Wolverine Trivia


Hugh Jackman said that for his shirtless scenes in this movie, he wanted to look “as ripped and cut as possible.” So he adopted a dehydration diet (used in bodybuilding) where he did not consume any liquid for thirty-six hours before filming his shirtless shots. He said it made him feel “headachy” and faint, but he was pleased with the results, as dehydrating tightened everything up, and gave him the exaggerated muscle definition and vascularity that he wanted to show in his shirtless scenes.464 of 469 found this interesting | Share this(at around 1h 3 mins) Young Yashida gives Wolverine a samurai sword with six Kanji letters engraved on it. These kanji read, “Never Died, Never Aged, Never Destroyed.” This is appropriate for Wolverine.462 of 468 found this interesting | Share thisTo prepare for the role, Hugh Jackman contacted Dwayne “The Rock” Johnson for advice on bulking up for the movie. Johnson suggested Jackman could gain a pound a week over six months (twenty-four weeks) by eating six thousand calories a day of “an awful lot of chicken, steak, and brown rice.”585 of 596 found this interesting | Share thisWolverine’s claws were redesigned for this movie. The older version was a straighter design, but the new claws have more cuts and angles to them, allowing them to reflect light easier. Also, the claws come out of the hand lower, towards the palm, which makes more sense from a scientific perspective. The older claws came out a bit beyond the knuckles. The new claws appear like they come out from in between the fingers, which means they could retract straight back into the forearm.144 of 145 found this interesting | Share thisAn alternate ending was filmed, where Yukio presents Logan with a box that contains his yellow Wolverine mask from the comic books. The scene is presented as a bonus feature on the Blu-ray.169 of 171 found this interesting | Share thisHugh Jackman said that with this movie, he finally achieved the physique that he always envisioned in his mind that Wolverine should have. He said that for some reason, on each of his five prior takes at the character, he felt that he never had enough time to get in shape. For this movie, he finally had enough time, and got his body exactly the way he wanted it to look. Will Yun Lee also said that it was Jackman’s best physique for the role of Wolverine.322 of 333 found this interesting | Share thisThis movie was scheduled to be released in Japan in mid September, more than a month after its worldwide release. This was to avoid insensitive screenings during the early August anniversaries of the atomic attacks on Hiroshima and Nagasaki (the movie opens with the Nagasaki bombing).218 of 225 found this interesting | Share thisHugh Jackman is a self-confessed fan of the Chris ClaremontFrank Miller “Wolverine” comic (1982), especially the Japanese saga: “There are so many areas of that Japanese story. I love the idea of this kind of anarchic character, the outsider, being in this world full of honor and tradition and customs; someone who’s really anti-all of that, and trying to negotiate his own way. The idea of the samurai too, and the tradition there, it’s really great. In the comic book, he gets his ass kicked by a couple of samurai, not even mutants.”223 of 231 found this interesting | Share thisIn this movie, Yukio and Viper are mutants, whereas Harada is not. It’s the other way around in the comics.159 of 164 found this interesting | Share thisA cynical James Mangold was shocked that Twentieth Century Fox agreed to let him end the movie in the way he wanted.71 of 72 found this interesting | Share thisGuillermo del Toro expressed interest in directing, being a fan of the Japanese saga in the “Wolverine” comics. He met with James Gianopulos and Hugh Jackman about directing, but ultimately decided he did not wish to spend two to three years of his life working on the movie.149 of 155 found this interesting | Share thisAccording to James Mangold, this movie had started out as a prequel to X-Men (2000), but later he decided to make it a sequel to X-Men: The Last Stand (2006): “I wanted to tell the story, without the burden of handing it off to a film that already exists, and having to conform to it. The ideas of immortality reign very heavily in this story, and the burden of immortality weighs heavily on Logan. For me, that’s such an interesting part of Logan’s character that is nearly impossible to explore in a prequel.”140 of 146 found this interesting | Share thisMariko recounts nightmares of a kuzuri. “Kuzuri” is Japanese for “wolverine”.213 of 225 found this interesting | Share thisAccording to Hugh Jackman, Wolverine being surrounded by death, while being unable to die, due to his healing factor, is a major theme in this movie: “He realizes everyone he loves dies, and his whole life is full of pain. So it’s better that he just escapes. He can’t die really. He just wants to get away from everything.”180 of 190 found this interesting | Share thisHugh Jackman confirmed on having discussions with director James Mangold about test screening a PG-13 rated cut and an R-rated cut, but did not comment on filming sequences for them. Although this movie was confirmed to be rated PG-13 via a tweet from James Mangold, saying, “It’s PG-13, but don’t worry, it ain’t Bambi (1942).” An unrated and extended cut is confirmed exclusively for the 3-D Blu-ray release.114 of 119 found this interesting | Share thisFor the bullet train fight, the actors and stunt performers filmed on wires above a set piece surrounded by greenscreen. The moving background came from filming on an elevated freeway in Tokyo. The visual effects artists got the background by filming with a rig and eight Red Epic cameras angled at forty-five degrees. Filming at sixty kilometers per hour, the footage was then sped up to three hundred kilometers per hour.127 of 133 found this interesting | Share thisIn the comics, Yukio is known for short hair and black leather outfits. In this movie, Yukio has long red hair, and wears clothes influenced mostly by Generation X and animé.120 of 127 found this interesting | Share thisDarren Aronofsky was originally set to direct, and worked on the project for six months before departing, citing the long overseas shoot would prevent him from seeing his family (he had just separated from Rachel Weisz, the mother of his child). During his time attached to the movie, he re-wrote the screenplay by Christopher McQuarrie, and it is speculated that the real reason for his departure was the studio’s unwillingness to approve his draft, which aimed for a hard R rating, due to heavy sexual content and brutal violence.138 of 147 found this interesting | Share thisSimon Kinberg wrote the mid-credits sequence, and it was shot on the set of X-Men: Days of Future Past (2014).125 of 133 found this interesting | Share thisSince he speaks fluent Italian, Hal Yamanouchi dubbed himself for the Italian version.121 of 129 found this interesting | Share thisThe Silver Samurai (Ichiro Yashida), in this movie, is a combination of Kenuchio Harada (a skilled mutant samurai with a tachyon blade), and his son Shin Harada (who possesses a technologically-advanced suit of armor). Shin is a separate character in the movie. The Silver Samurai is also based on Ogun, a supervillain and enemy of Wolverine, who had given him a sword and tried to steal Wolverine’s immortality.87 of 92 found this interesting | Share thisYukio’s hair is dyed bright punk red. Rila Fukushima read the comics in preparation for the role, and was shocked that they wanted her to have dyed red hair, as her comic book version had short black hair, which is what she has naturally.47 of 49 found this interesting | Share this(at around 48 mins) The receptionist and owner of the hotel pets her cat behind the front desk. In Japanese culture, it is called a “maneki-neko” (beckoning cat), a good luck charm used for all who enter an establishment.107 of 118 found this interesting | Share thisThe Silver Samurai suit was based on a model that had been 3-D-printed and chrome-painted using electrolysis.66 of 72 found this interesting | Share thisAlmost all of the promotional materials for this movie featured a shirtless Hugh Jackman. In contrast, he appears shirtless only in a few scenes in the final cut. This was done in order to emphasize the superior shape he got into for the movie.106 of 120 found this interesting | Share thisThe movie is written as a stand-alone story, with very little connection to past or future X-Men movies. Twentieth Century Fox embraced the idea of this movie being different, and were even the ones to come up with the title “The Wolverine”. The story does feature other mutants, and that includes other mutants from the X-Men universe. James Mangold says there was no pressure from the studio to connect this story with the other X-Men movies, previous or future. There is no set-up in this story for future movies, as far as he knows. Mangold says “Our goal is to make something that doesn’t rely on franchise.”58 of 64 found this interesting | Share thisThis is the only movie in the franchise without any opening credits. The title is not shown until the end of the movie.102 of 116 found this interesting | Share thisRila Fukushima spent a month of training in preparation for this movie, doing basic muscle training, and working with swords.31 of 33 found this interesting | Share thisThe taxi sign on the roof of the taxi standing outside the “love hotel” in Tokyo, has the X-Men logo on it.47 of 52 found this interesting | Share this(at around 1h 19 mins) Wolverine’s response after being asked “How did you know there was a pool down there?” (“I didn’t”) is a reference to the James Bond movie Diamonds Are Forever (1971), where the gangster quips “I didn’t know there was a pool down there!” after throwing Plenty O’Toole out of a window.48 of 54 found this interesting | Share thisDuring one scene, a man in the background can be seen wearing a hat that features the logo of Spider-Man, another Marvel Comics character.92 of 108 found this interesting | Share thisThis is Hugh Jackman‘s sixth portrayal of Logan, a.k.a. Wolverine.126 of 151 found this interesting | Share thisThe second X-Men movie in which Wolverine uses his bone claws.53 of 61 found this interesting | Share thisOriginally, the mutant samurai Psylocke was going to be in this movie, and Priyanka Chopra was considered for the role, but she was written out of the script.18 of 19 found this interesting | Share thisRogue was involved in one version of The Wolverine script, she was going to try to convince Logan to return home, and she was going to end up joining him in the adventure, however, she was cut from the story due to Director James Mangold wanting to focus on Logan’s isolation.18 of 19 found this interesting | Share thisThis was filmed over a seventeen week shoot, with thirteen weeks filmed in Australia, and four weeks shot in Japan.27 of 30 found this interesting | Share thisThe bolo created for Trinity, in The Matrix (1999), is re-used in this movie. One of the ninjas uses it with an ax attached to the end, in the ice village sequence. John Bowring created most of the weapons used in this movie. He worked on X-Men Origins: Wolverine (2009) and The Matrix (1999), and created the iconic knife in Crocodile Dundee (1986).22 of 24 found this interesting | Share thisEarly drafts would have had Logan as the only mutant character.26 of 29 found this interesting | Share thisAccording to Director James Mangold, this movie was influenced by the Japanese samurai movies 13 Assassins (2010) and Hiroshi Inagaki‘s Musashi Miyamoto Samurai trilogy; the Westerns Shane (1953) and The Outlaw Josey Wales (1976); the crime movies The French Connection (1971) and Chinatown (1974); and the dramas Black Narcissus (1947), Floating Weeds (1959), Chungking Express (1994), and Happy Together (1997).53 of 64 found this interesting | Share this(at around 6 mins) The music playing on the radio near the start is from Wolfgang Amadeus Mozart‘s Requiem Mass (K626).45 of 54 found this interesting | Share thisJessica Biel was offered the role of Viper, but a deal couldn’t be reached, and she dropped out.71 of 88 found this interesting | Share thisSir Ian McKellen‘s cameo as Magneto marks the first time in ten years that he played Magneto and Gandalf in the same year. X-Men 2 (2003) was released the same year as The Lord of the Rings: The Return of the King (2003), while this movie was released the same year as The Hobbit: The Desolation of Smaug (2013).156 of 202 found this interesting | Share thisThe first X-Men movie, and in fact the first Fox/Marvel movie, to be released in 3-D and IMAX.53 of 66 found this interesting | Share thisThis is the first X-Men movie to have an extended version on its Blu-ray release.66 of 85 found this interesting | Share thisDavid Leitch says the stunt work in this movie is grittier, and grounded in reality, in contrast to the previous movies. They have decided to tackle more of the stunts using practical means, and not rely as much on post-production CGI.29 of 35 found this interesting | Share this(at around 46 mins) The clip of the song to which Mariko is listening on the bullet train is “Calling Occupants Of Interplanetary Craft” by The Carpenters.38 of 49 found this interesting | Share this(at around 1h 14 mins) When visiting the Noburo’s penthouse, the support beams on the balcony are big Xs that resemble the X-Men movie logo.47 of 75 found this interesting | Share thisThe Silver Samurai in the comics was not a big machine made out of adamantium like in this movie. The machine in the movie is more like Shiva from the comic books.10 of 13 found this interesting | Share thisIn May 2011, Twentieth Century Fox was down to a short list of eight candidates to direct: José PadilhaDoug LimanAntoine FuquaMark RomanekJustin LinGavin O’ConnorGary Shore, and James Mangold. Out of that list, Mangold was chosen.31 of 56 found this interesting | Share thisRila Fukushima and Tao Okamoto appeared in DC Comics properties, with Fukushima playing Tatsu Yamashiro, a.k.a. Katana in Arrow (2012), and Okamato played Mercy Graves in Batman v Superman: Dawn of Justice (2016).13 of 21 found this interesting | Share thisWolverine rides a Ducati Diavel motorcycle in this movie.4 of 5 found this interesting | Share thisYukio’s vision of Wolverine’s future, although it doesn’t play out quite the way she saw it. However, it becomes Double Subverted, as director James Mangold has confirmed that Yukio’s vision is finally fulfilled in Logan, in a symbolic way. Noburo’s remark about the Yashida’s expensive adamantium research. The fact that Yukio didn’t foresee Ichiro dying that night.7 of 11 found this interesting | Share thisJessica Henwick and Katie Leung were considered for the role of Yukio.23 of 48 found this interesting | Share thisThis is the second Marvel comic book movie for Will Yun Lee. He previously has played the villain Kirigi in Elektra (2005). The character Kirigi is also a ninja, since he does not appear in the traditional black suit in the movie.3 of 4 found this interesting | Share thisIn the comics, Viper and Yukio are both normal humans with enhanced fighting abilities, not mutants. On the contrary, the Harada character’s alter ego in the comics is initially a mutant known as the Silver Samurai.3 of 4 found this interesting | Share thisAmir Mokri was the original Cinematographer, but he was replaced during filming by Second Unit Director of Photography Ross Emery.19 of 44 found this interesting | Share thisLogan delivering some punishment to a hunter who supposedly used a poisoned broad-tip arrow to hunt the former’s grizzly bear companion. Poisoned arrows reappear in the third act, when Harada uses a poisoned arrow to knock Wolverine out for the climax.5 of 9 found this interesting | Share thisProducer Lauren Shuler Donner approached Simon Beaufoy to write the script, but Beaufoy did not feel confident enough to commit.15 of 42 found this interesting | Share this“The Fast and the Furious” and “X-Men” film franchises have often released the same installments of a franchise in the same year. X-Men 2 (2003) and 2 Fast 2 Furious (2003) were released in 2003, X-Men: The Last Stand (2006) and The Fast and the Furious: Tokyo Drift (2006) were released in 2006, X-Men Origins: Wolverine (2009) and Fast & Furious (2009) were released in 2009, X-Men: First Class (2011) and Fast & Furious 5 (2011) were released in 2011, and this movie and Fast & Furious 6 (2013) were released in 2013. Fast & Furious 7 (2015) was set to be released in 2014, the same year as X-Men: Days of Future Past (2014), however it then was pushed to 2015 after Paul Walker‘s death. Logan (2017) and The Fate of the Furious (2017) were released in 2017.24 of 83 found this interesting | Share thisTogo Igawa was considered for the role of Shingen.12 of 43 found this interesting | Share thisAfter Darren Aronofsky left the project, Antoine Fuqua was considered to direct.5 of 14 found this interesting | Share thisHugh Jackman and Hiroyuki Sanada share a birthday (October 12).5 of 15 found this interesting | Share thisFirst X-Men movie since X-Men (2000) not released in the spring. Every movie in between has been released from mid April to early June.7 of 25 found this interesting | Share thisThe movie was being shot on all six soundstages at Fox Studios Australia, an international production facility, which was also used for The Matrix (1999), Moulin Rouge! (2001), Mission: Impossible II (2000), Star Wars: Episode II – Attack of the Clones (2002), Star Wars: Episode III – Revenge of the Sith (2005), and Superman Returns (2006). In 1999, Fox opened the two hundred sixty-one million dollar theme park on the grounds (think an experience like Universal Studios Hollywood). Fox Studios Backlot theme park closed in late 2001, due to poor ticket sales.9 of 36 found this interesting | Share thisIncluded in “The A to Z of Superhero Movies: From Abar to ZsaZsa via the MCU”, written by Rob Hill.2 of 8 found this interesting | Share this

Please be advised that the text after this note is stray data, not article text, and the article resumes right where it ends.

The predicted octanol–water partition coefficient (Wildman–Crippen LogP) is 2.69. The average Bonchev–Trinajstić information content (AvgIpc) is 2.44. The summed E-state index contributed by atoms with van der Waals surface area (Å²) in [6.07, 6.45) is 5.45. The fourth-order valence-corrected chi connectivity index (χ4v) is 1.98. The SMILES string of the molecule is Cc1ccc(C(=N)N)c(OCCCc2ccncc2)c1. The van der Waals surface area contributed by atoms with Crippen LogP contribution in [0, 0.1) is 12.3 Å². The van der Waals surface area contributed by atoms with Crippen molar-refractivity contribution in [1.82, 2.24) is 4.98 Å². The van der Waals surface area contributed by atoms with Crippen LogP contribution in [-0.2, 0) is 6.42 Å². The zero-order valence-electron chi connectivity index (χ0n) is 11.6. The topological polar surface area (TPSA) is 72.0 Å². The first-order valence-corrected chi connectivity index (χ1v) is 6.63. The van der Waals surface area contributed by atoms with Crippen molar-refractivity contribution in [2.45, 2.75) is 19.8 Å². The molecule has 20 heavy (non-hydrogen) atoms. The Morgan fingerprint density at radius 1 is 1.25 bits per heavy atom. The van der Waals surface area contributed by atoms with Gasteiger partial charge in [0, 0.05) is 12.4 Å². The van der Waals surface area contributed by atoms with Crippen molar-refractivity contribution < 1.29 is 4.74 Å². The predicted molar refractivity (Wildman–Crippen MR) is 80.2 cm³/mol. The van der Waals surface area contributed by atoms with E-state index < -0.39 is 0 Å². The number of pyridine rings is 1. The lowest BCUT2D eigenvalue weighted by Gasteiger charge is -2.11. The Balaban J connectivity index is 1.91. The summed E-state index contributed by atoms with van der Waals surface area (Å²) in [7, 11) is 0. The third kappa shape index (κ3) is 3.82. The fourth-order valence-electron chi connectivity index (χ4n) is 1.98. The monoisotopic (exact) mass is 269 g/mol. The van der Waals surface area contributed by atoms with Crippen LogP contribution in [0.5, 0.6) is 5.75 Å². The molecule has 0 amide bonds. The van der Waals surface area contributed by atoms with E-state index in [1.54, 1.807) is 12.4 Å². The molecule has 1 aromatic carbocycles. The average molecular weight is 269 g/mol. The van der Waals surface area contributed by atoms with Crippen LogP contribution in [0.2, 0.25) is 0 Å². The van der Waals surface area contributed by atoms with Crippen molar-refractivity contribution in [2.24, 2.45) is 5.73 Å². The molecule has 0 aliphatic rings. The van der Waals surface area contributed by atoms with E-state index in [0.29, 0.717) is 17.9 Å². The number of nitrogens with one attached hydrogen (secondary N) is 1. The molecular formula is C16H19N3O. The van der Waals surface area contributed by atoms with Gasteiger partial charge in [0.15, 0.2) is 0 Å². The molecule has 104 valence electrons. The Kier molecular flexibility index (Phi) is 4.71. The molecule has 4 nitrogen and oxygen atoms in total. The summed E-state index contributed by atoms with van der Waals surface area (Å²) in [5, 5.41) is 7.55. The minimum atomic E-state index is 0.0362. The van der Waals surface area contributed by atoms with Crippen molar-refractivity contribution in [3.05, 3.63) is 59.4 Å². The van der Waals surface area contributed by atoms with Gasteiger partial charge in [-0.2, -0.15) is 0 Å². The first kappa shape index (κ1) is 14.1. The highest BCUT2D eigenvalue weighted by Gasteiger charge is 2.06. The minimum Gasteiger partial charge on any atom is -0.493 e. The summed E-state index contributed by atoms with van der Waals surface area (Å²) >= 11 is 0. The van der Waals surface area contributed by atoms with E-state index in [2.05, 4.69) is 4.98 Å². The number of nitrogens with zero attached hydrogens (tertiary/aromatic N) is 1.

The trivia items below may give away important plot points.(at around 1h 29 mins) Logan refuses to use the name “Wolverine” until later on, when he finally declares it to his enemy Shingen before killing him. This is an homage to the storyline “Old Man Logan”, where he renounced the title until the very end, when his enemies had slain his family.134 of 138 found this interesting | Share thisFamke Janssen filmed her Jean Grey cameo in three days. Hugh Jackman said, “There’s no doubt that the most important relationship in his life is, we’ve seen through the movies, is his relationship with Jean Grey. Yes, we saw her die at the end of X-Men: The Last Stand (2006), but in this movie, she has a presence which I think is vital to the movie, particularly for him confronting the most difficult thing within himself.”176 of 183 found this interesting | Share thisAccording to Director James Mangold, this movie is a sequel to X-Men: The Last Stand (2006) ( Jean Grey is gone, and most of the X-Men are disbanded, so there’s a tremendous sense of isolation for Wolverine”), but with extended flashbacks.103 of 113 found this interesting | Share thisBody count: one hundred twenty-seven.50 of 54 found this interesting | Share this